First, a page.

Brigitte Morten: CGT was a political zombie from the start

8:44 am on 19 April 2019

By Brigitte Morten*

Opinion - It was all political games with the capital gains. This was a policy that was never going to be implemented in the way that Labour took to the 2017 election.

An auction sign outside a house for sale in Auckland.

Photo: RNZ / Cole Eastham-Farrelly

The prime minister always knew as she said in her statement that while she believed in the capital gains tax, that the New Zealand public didn't.

It has been clear that a small - predominantly left-wing base - saw this as another way to raise government revenue. It was never going to get widespread support in a country so attached to home ownership.

But what Labour was trying to do was satisfy that base. They knew that they had to play the political game of keeping this issue - so important to this group of voters - alive for as long as possible.

There is no doubt that behind closed doors, they will be making it clear that Coalition Government was the block, and it is out of their hands until they get more votes.

While the prime minister's statement shouldn't have been news to anyone, it was a signal of where the prime minister sees herself - out of step with the New Zealand public. It was a particularly extraordinary statement to make, given how she positioned herself over the last few weeks, so closely in step with our hearts and minds that she delivered gun reform so quickly.

The capital gains tax debate has produced a number of extraordinary statements from politicians that will continue to haunt them. Sir Michael Cullen's backflip to support a CGT in the Tax Working Group, after over a decade of repeated opposition, was clearly done once again to satisfy that Labour base.

The Greens' co-leader James Shaw made the statement that a government that didn't deliver CGT didn't deserve to be re-elected. It is unclear how he navigates around that statement for the next 18 months.

For Opposition Leader Simon Bridges he comes out of the debate unscathed. Not only does this backflip allow him to claim victory but it allows him to continue the narrative this government wastes millions on working groups to produce nothing and that there are still new taxes on the table.

The big winner is NZ First. While Deputy Prime Minister Winston Peters tried to downplay their role in the backflip, it is clear that they were significant.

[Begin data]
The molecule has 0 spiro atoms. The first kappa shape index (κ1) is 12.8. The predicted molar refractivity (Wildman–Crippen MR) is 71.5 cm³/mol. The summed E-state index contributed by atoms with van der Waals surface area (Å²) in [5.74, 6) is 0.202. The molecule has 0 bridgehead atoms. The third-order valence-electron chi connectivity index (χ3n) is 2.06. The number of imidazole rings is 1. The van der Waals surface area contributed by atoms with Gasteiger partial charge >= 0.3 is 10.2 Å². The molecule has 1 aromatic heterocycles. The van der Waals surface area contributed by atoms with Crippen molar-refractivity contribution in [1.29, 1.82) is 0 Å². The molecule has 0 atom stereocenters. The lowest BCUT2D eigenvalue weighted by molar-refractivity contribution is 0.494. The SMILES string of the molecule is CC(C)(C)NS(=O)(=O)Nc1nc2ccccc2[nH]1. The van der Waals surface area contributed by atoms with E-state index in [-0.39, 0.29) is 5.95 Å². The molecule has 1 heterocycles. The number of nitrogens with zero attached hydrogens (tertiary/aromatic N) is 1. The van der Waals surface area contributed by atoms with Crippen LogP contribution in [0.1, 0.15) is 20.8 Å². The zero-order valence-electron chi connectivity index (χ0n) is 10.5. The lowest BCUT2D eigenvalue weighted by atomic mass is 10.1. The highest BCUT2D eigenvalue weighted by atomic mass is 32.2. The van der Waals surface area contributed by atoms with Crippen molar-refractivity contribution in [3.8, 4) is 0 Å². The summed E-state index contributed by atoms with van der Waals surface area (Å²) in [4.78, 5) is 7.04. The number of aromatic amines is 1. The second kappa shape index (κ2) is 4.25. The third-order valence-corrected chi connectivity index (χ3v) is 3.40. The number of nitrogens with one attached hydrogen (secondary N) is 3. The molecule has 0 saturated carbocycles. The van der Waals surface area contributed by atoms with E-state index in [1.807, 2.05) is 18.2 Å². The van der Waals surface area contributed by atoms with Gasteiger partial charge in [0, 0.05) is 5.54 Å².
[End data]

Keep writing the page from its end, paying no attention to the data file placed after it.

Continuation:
The mere fact that a decision couldn't be made in Cabinet and was only made hours before the announcement (and after the Labour caucus call was scheduled), points to the fact it was NZ First. The prime minister was certainly not out seeking another round of feedback from the general public.

The other members of NZ First will be playing up the role their party played - particularly those MPs staring at the hard realities of sitting at around 3 percent in the polls. The CGT policy was one that would hurt those in the regions - those that NZ First is directly going after. It is difficult to see how they could have even been expected to support such a tax.

Unfortunately for the prime minister, this is the second failure in her 'year of delivery'. The first was KiwiBuild. And this is another one so closely tied to their 2017 election promise to make home ownership easier.

There will be many within Labour that will be relieved that they don't have to have another conversation over Easter about this policy and that it leaves clear air for Budget in May. But the reputational damage that this does will follow them for much longer. The political games on a CGT may be over but they have come at a cost.

*Brigitte Morten is a senior consultant for Silvereye. Prior to that she was a senior ministerial adviser to the Minister of Education in the previous National-led government, and an adviser and campaign director for Australia's Liberal Party.

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